‘TEENAGE MUTANT NINJA TURTLES’ Celebrates 30 Years Of T-U-R-T-L-E Power



In 1987, when the TEENAGE MUTANT NINJA TURTLES animated series first aired, America was in a tumultuous situation. Ronald Reagan was more than halfway through his second term as president on the United States, and was destroying the very fabric of what made this country great. Hope had nearly died out for middle- and working-class families.

The only way to get through this depression was to look towards the future, and the youth knew where it was at. While originally created as an ironic joke about then-current comic-book fads by Kevin Eastman and Peter Laird, the Teenage Mutant Ninjas Turtles would quickly grow into a pop-culture phenomenon that was (and still is) able to resonate with everyone. They are devoid of race, religion, or creed, and through their ambiguity, they were able to capture the hearts and minds of children everywhere.



When these heroes-on-the-half-shell made their leap from television sets to the multiplex in 1990, it was nothing less than a cultural phenomenon. Steve Barron (CONEHEADS, the music video for A-Ha’s “Take On Me”) directed TEENAGE MUTANT NINJA TURTLES based on a script by Todd Langen and Bobby Herbeck, utilizing Jim Henson’s workshop for the impressive-to-this-day turtle suits, even though it was an independent film with little resources distributed by the “House That Freddy Built” — New Line Cinema.

In fact, TEENAGE MUTANT NINJA TURTLES would retain the title of most financially-successful indie movie for many, many years, as people flocked to the theater in droves to see this film. I’ll never forget the empowerment that seeing my favorite super heroes battling evil on the big screen gave me. I had always been raised with a strong moral compass, but this only further strengthened my belief that good would conquer evil.




Danny Pennigton (Michael Turney) has an unsatisfying home life. He isn’t a bad kid, but he gets tied up in a gang. The Foot Clan is a criminal scourge on the citizens of New York City. While reporter April O’Neil (Judith Hoag) is investigating these martial arts miscreants, she gets jumped by some of their goons and is rescued by the big, green sarcastic Raphael (Josh Pais). It doesn’t take long for the lives of Danny, April, Raphael, and the rest of the mutant turtles’ lives to all become entangled. The head of the Foot Clan, the Shredder (James Saito), kidnaps Splinter (voiced by Kevin Clash), the turtles’ sensei, and the story unfolds into an epic battle between goodness and dark.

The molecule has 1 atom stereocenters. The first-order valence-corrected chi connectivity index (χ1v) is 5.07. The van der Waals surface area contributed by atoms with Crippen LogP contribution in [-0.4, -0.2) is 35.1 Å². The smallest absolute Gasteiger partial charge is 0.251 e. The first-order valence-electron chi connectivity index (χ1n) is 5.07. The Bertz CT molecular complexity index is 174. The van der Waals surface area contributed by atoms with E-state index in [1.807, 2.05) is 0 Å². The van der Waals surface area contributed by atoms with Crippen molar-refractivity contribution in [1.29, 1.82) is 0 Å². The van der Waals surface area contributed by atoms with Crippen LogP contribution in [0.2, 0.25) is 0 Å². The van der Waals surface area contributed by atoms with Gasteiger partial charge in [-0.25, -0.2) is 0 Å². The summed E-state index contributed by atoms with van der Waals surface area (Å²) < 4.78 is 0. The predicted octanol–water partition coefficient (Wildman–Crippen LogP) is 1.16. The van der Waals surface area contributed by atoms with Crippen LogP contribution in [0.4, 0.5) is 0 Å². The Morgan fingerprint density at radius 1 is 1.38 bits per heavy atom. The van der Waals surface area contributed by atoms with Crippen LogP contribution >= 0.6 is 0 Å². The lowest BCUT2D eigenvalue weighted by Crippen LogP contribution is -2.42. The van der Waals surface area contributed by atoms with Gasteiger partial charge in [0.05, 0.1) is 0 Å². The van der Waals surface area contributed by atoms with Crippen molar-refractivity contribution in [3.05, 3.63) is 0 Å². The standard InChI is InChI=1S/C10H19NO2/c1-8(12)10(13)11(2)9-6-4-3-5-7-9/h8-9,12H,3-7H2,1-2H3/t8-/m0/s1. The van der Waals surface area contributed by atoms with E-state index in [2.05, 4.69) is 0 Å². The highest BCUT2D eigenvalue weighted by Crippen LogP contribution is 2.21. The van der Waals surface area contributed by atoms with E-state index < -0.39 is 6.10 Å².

I love everything about TEENAGE MUTANT NINJA TURTLES. The gritty aesthetic of New York City is something straight out of a dirty grindhouse crime movie. It’s filthy, crime-ridden, scary, and it instantly brings to mind films like 1979’s THE WARRIORS. It’s perfect, the type of backdrop that would make you scared of the city.


TEENAGE MUTANT NINJA TURTLES (1990) Shredder (James Saito) and Splinter


The soundtrack to this film is also amazing. The end credits theme song — “Turtle Power” by Partners in Kryme — didn’t mess around. Its top-notch beat, and relevant lyrics made this a track I still listen to today. The whole thing is incredible hip hop, from beginning to end. It captures a true early ’90s urban feel, but still retains its fun and family-friendly status.



Sure, TEENAGE MUTANT NINJA TURTLES is campy and a little goofy, but it also helped a generation learn to be themselves. The shackles of conformity, beauty standards, and society’s definition of normal were smashed. It also showed empathy towards young people who turned to gang life for family, which was groundbreaking at the time.


TEENAGE MUTANT NINJA TURTLES (1990) April (Judith Hoag) and the boys


Through kick-ass fight scenes and flashbacks that gave homage to classic kung-fu movies, you cannot dismiss this movie as a cash grab on a passing fad, it was way more innovative than that. Happy 30th anniversary to a childhood favorite of mine.


“I have always liked… cowabunga.”





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